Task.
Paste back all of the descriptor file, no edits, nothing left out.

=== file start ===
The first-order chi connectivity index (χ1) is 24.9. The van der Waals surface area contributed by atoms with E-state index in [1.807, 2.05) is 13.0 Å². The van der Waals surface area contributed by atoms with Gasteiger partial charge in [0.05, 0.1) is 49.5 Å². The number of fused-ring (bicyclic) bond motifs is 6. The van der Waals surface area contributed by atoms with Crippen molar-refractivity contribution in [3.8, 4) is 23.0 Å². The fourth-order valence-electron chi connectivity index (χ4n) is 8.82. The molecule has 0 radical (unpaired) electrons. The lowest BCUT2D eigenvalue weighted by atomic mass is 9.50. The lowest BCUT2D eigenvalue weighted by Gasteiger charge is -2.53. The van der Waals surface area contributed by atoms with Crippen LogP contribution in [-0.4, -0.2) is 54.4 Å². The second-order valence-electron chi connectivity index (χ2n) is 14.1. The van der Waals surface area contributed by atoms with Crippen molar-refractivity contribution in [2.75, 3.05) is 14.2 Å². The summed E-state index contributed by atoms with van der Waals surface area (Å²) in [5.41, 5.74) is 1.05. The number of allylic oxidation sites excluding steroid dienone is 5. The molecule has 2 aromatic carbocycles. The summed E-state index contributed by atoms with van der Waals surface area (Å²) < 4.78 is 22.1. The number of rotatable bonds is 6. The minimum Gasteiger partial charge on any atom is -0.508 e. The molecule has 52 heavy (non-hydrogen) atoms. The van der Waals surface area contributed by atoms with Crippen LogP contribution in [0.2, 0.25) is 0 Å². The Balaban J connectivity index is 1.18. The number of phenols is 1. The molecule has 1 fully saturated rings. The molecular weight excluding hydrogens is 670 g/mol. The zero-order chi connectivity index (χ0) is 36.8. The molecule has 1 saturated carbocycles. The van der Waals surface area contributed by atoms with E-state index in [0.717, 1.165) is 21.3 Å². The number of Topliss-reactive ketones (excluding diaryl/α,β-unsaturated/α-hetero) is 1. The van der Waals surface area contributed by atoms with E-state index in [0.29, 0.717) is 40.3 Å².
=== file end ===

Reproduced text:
The first-order chi connectivity index (χ1) is 24.9. The van der Waals surface area contributed by atoms with E-state index in [1.807, 2.05) is 13.0 Å². The van der Waals surface area contributed by atoms with Gasteiger partial charge in [0.05, 0.1) is 49.5 Å². The number of fused-ring (bicyclic) bond motifs is 6. The van der Waals surface area contributed by atoms with Crippen molar-refractivity contribution in [3.8, 4) is 23.0 Å². The fourth-order valence-electron chi connectivity index (χ4n) is 8.82. The molecule has 0 radical (unpaired) electrons. The lowest BCUT2D eigenvalue weighted by atomic mass is 9.50. The lowest BCUT2D eigenvalue weighted by Gasteiger charge is -2.53. The van der Waals surface area contributed by atoms with Crippen LogP contribution in [-0.4, -0.2) is 54.4 Å². The second-order valence-electron chi connectivity index (χ2n) is 14.1. The van der Waals surface area contributed by atoms with Crippen molar-refractivity contribution in [2.75, 3.05) is 14.2 Å². The summed E-state index contributed by atoms with van der Waals surface area (Å²) in [5.41, 5.74) is 1.05. The number of allylic oxidation sites excluding steroid dienone is 5. The molecule has 2 aromatic carbocycles. The summed E-state index contributed by atoms with van der Waals surface area (Å²) < 4.78 is 22.1. The number of rotatable bonds is 6. The minimum Gasteiger partial charge on any atom is -0.508 e. The molecule has 52 heavy (non-hydrogen) atoms. The van der Waals surface area contributed by atoms with Crippen LogP contribution in [0.2, 0.25) is 0 Å². The Balaban J connectivity index is 1.18. The number of phenols is 1. The molecule has 1 fully saturated rings. The molecular weight excluding hydrogens is 670 g/mol. The zero-order chi connectivity index (χ0) is 36.8. The molecule has 1 saturated carbocycles. The van der Waals surface area contributed by atoms with E-state index in [0.717, 1.165) is 21.3 Å². The number of Topliss-reactive ketones (excluding diaryl/α,β-unsaturated/α-hetero) is 1. The van der Waals surface area contributed by atoms with E-state index in [0.29, 0.717) is 40.3 Å².